In subjective religion several virtues must be included, most of them being of an emotional character. The proper exercise of the virtue of religion involves three cooperant virtues having God as their direct object, and hence known as the "theological virtues ". First there is faith. Strictly speaking, faith as a virtue is the reverent disposition to submit the human mind to the Divine, to accept on Divine authority what has been revealed by God. In the wide sense, as applying to all religions, it is the pious acceptance of the fundamental notions of Deity and of man's relation to Deity contained in the religious traditions of the community. In practically all religions there is an exercise of authoritative teaching in regard to the intellectual basis of religion, the things to be believed. These things individuals do not acquire independently, through direct intuition or discursive reasoning. They come to know them from the teaching of parents and elders, and from the observance of sacred rites and customs. They take these teachings on authority, made venerable by immemorial usage, so that to reject them would be reprobated as an act of impiety. Thus, while man has the capacity to arrive at a knowledge of the fundamentals of religion by the independent exercise of his reason, he regularly comes to know them through the authoritative teaching of his elders. Faith of this kind is practically an indispensable basis of religion. In the supernatural order, faith is absolutely indispensable. If man has been raised to a special supernatural end, it is only by revelation that he can come to know that end and the Divinely appointed means for its attainment. Such a revelation necessarily implies faith. For the exercise of the virtue of religion hope is absolutely indispensable. Hope is the expectation of securing and maintaining bliss-bringing communion with the Deity. In the natural order it rests on the conception of Deity as a morally good personality, inviting confidence. It is also sustained by the recognized instances of Divine providence. In the Christian religion hope is raised to the supernatural plane, being based on the promises of God made known through the revelation of Christ. The absence of hope paralyzes the virtue of religion. For this reason the damned are no longer capable of religion. Thirdly, the love of God for His own sake is a concomitant of the virtue of religion, being needed for its perfection. In some lower forms of religion, it is largely, if not wholly, absent. The Deity is honoured chiefly for the sake of personal advantage. Still, in perhaps the majority of religions, at least the beginnings of a filial affection for the Deity are felt. Such affection seems to be implied in generous offerings and in expressions of thankfulness so common in religious rites. Closely associated with the virtues of hope and love, and hence intimately connected with religion as exercised by man in his frailty, is the virtue of repentance. With all his zeal for religion, man is constantly lapsing into offences against the Deity. These offences, whether ritual or moral, deliberate or involuntary, present themselves as obstacles more or less fatal to the bliss-bringing communion with the Deity which is the end of religion. The fear of forfeiting the good will and help of the Deity, and of incurring His punishment, gives rise to regret, which in higher religions is made more meritorious by the sorrow felt for having offended so good a God. Hence the offender is prompted to acknowledge his fault and to seek reconciliation, so as to restore to its integrity the ruptured union of friendship with God.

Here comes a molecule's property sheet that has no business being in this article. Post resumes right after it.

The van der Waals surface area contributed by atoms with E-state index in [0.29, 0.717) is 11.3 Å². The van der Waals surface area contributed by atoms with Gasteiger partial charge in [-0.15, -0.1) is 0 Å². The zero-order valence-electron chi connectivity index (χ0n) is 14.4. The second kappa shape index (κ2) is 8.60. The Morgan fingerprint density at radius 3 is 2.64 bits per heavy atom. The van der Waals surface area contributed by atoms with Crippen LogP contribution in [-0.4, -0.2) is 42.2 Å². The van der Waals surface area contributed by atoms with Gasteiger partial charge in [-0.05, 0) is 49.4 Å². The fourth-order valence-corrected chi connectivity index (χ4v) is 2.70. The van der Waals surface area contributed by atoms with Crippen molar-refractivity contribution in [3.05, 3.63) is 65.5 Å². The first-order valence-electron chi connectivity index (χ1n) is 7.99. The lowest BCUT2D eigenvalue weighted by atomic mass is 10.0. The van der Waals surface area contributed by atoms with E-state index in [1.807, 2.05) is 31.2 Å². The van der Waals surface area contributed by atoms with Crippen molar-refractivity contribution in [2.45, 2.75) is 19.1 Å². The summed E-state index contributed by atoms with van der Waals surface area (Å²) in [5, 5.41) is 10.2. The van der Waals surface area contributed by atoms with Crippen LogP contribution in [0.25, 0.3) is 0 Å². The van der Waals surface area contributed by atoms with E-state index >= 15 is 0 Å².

Objective religion comprises the acts of homage that are the effects of subjective religion, and also the various phenomena which are viewed as the manifestations of good will by the Deity. We may distinguish in objective religion a speculative and a practical part.A. Speculative